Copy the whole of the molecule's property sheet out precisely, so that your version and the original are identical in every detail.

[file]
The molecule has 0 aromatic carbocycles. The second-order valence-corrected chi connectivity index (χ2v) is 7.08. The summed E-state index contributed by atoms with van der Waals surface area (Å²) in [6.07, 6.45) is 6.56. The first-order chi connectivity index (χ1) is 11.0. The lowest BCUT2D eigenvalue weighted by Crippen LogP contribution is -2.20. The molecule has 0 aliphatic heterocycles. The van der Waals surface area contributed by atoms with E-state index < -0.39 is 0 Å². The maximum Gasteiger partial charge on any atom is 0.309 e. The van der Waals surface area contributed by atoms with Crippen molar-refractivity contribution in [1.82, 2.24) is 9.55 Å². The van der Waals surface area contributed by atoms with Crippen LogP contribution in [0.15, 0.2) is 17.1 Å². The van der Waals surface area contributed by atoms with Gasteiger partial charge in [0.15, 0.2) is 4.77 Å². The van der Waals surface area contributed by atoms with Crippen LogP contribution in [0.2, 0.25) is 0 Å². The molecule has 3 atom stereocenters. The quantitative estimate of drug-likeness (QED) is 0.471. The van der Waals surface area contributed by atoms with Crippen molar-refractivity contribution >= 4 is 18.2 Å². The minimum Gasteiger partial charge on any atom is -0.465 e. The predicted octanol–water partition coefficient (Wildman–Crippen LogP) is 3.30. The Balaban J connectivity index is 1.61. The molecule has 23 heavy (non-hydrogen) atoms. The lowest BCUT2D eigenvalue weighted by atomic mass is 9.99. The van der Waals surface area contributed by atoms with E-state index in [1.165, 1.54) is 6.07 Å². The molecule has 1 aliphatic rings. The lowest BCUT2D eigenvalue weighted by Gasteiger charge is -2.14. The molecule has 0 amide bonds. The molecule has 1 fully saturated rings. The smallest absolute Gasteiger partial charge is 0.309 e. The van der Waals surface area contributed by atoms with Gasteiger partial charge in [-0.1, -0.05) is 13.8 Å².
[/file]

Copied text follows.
The molecule has 0 aromatic carbocycles. The second-order valence-corrected chi connectivity index (χ2v) is 7.08. The summed E-state index contributed by atoms with van der Waals surface area (Å²) in [6.07, 6.45) is 6.56. The first-order chi connectivity index (χ1) is 11.0. The lowest BCUT2D eigenvalue weighted by Crippen LogP contribution is -2.20. The molecule has 0 aliphatic heterocycles. The van der Waals surface area contributed by atoms with E-state index < -0.39 is 0 Å². The maximum Gasteiger partial charge on any atom is 0.309 e. The van der Waals surface area contributed by atoms with Crippen molar-refractivity contribution in [1.82, 2.24) is 9.55 Å². The van der Waals surface area contributed by atoms with Crippen LogP contribution in [0.15, 0.2) is 17.1 Å². The van der Waals surface area contributed by atoms with Gasteiger partial charge in [0.15, 0.2) is 4.77 Å². The van der Waals surface area contributed by atoms with Crippen LogP contribution in [0.2, 0.25) is 0 Å². The molecule has 3 atom stereocenters. The quantitative estimate of drug-likeness (QED) is 0.471. The van der Waals surface area contributed by atoms with Crippen molar-refractivity contribution >= 4 is 18.2 Å². The minimum Gasteiger partial charge on any atom is -0.465 e. The predicted octanol–water partition coefficient (Wildman–Crippen LogP) is 3.30. The Balaban J connectivity index is 1.61. The molecule has 23 heavy (non-hydrogen) atoms. The lowest BCUT2D eigenvalue weighted by atomic mass is 9.99. The van der Waals surface area contributed by atoms with E-state index in [1.165, 1.54) is 6.07 Å². The molecule has 1 aliphatic rings. The lowest BCUT2D eigenvalue weighted by Gasteiger charge is -2.14. The molecule has 0 amide bonds. The molecule has 1 fully saturated rings. The smallest absolute Gasteiger partial charge is 0.309 e. The van der Waals surface area contributed by atoms with Gasteiger partial charge in [-0.1, -0.05) is 13.8 Å².